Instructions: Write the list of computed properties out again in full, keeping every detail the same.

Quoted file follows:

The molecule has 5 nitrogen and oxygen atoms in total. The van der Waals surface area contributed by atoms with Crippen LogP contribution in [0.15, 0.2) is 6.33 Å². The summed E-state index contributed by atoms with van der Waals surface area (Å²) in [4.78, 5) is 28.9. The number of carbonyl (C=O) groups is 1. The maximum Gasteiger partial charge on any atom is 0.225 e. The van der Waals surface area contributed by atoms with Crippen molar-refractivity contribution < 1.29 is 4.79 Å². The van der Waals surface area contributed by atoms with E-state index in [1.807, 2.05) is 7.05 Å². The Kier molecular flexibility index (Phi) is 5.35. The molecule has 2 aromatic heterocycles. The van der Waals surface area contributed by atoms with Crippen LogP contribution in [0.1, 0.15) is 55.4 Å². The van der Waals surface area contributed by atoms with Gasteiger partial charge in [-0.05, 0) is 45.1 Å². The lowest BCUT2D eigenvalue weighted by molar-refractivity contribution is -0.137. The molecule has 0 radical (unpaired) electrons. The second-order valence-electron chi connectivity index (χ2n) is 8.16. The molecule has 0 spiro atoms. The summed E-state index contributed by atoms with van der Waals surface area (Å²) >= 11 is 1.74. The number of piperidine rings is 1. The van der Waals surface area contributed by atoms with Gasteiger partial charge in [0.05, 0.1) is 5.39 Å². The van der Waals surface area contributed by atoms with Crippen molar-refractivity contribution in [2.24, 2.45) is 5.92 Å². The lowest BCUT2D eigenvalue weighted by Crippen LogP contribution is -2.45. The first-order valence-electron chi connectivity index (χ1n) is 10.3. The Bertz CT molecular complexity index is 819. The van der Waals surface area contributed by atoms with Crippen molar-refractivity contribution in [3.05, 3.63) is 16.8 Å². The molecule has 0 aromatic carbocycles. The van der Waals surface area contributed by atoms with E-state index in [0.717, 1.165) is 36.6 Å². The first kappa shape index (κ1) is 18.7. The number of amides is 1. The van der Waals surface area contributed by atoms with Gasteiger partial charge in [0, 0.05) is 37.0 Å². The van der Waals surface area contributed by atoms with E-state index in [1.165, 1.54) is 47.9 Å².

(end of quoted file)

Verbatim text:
The molecule has 5 nitrogen and oxygen atoms in total. The van der Waals surface area contributed by atoms with Crippen LogP contribution in [0.15, 0.2) is 6.33 Å². The summed E-state index contributed by atoms with van der Waals surface area (Å²) in [4.78, 5) is 28.9. The number of carbonyl (C=O) groups is 1. The maximum Gasteiger partial charge on any atom is 0.225 e. The van der Waals surface area contributed by atoms with Crippen molar-refractivity contribution < 1.29 is 4.79 Å². The van der Waals surface area contributed by atoms with E-state index in [1.807, 2.05) is 7.05 Å². The Kier molecular flexibility index (Phi) is 5.35. The molecule has 2 aromatic heterocycles. The van der Waals surface area contributed by atoms with Crippen LogP contribution in [0.1, 0.15) is 55.4 Å². The van der Waals surface area contributed by atoms with Gasteiger partial charge in [-0.05, 0) is 45.1 Å². The lowest BCUT2D eigenvalue weighted by molar-refractivity contribution is -0.137. The molecule has 0 radical (unpaired) electrons. The second-order valence-electron chi connectivity index (χ2n) is 8.16. The molecule has 0 spiro atoms. The summed E-state index contributed by atoms with van der Waals surface area (Å²) >= 11 is 1.74. The number of piperidine rings is 1. The van der Waals surface area contributed by atoms with Gasteiger partial charge in [0.05, 0.1) is 5.39 Å². The van der Waals surface area contributed by atoms with Crippen molar-refractivity contribution in [2.24, 2.45) is 5.92 Å². The lowest BCUT2D eigenvalue weighted by Crippen LogP contribution is -2.45. The first-order valence-electron chi connectivity index (χ1n) is 10.3. The Bertz CT molecular complexity index is 819. The van der Waals surface area contributed by atoms with Crippen molar-refractivity contribution in [3.05, 3.63) is 16.8 Å². The molecule has 0 aromatic carbocycles. The van der Waals surface area contributed by atoms with E-state index in [0.717, 1.165) is 36.6 Å². The first kappa shape index (κ1) is 18.7. The number of amides is 1. The van der Waals surface area contributed by atoms with Gasteiger partial charge in [0, 0.05) is 37.0 Å². The van der Waals surface area contributed by atoms with E-state index in [1.165, 1.54) is 47.9 Å².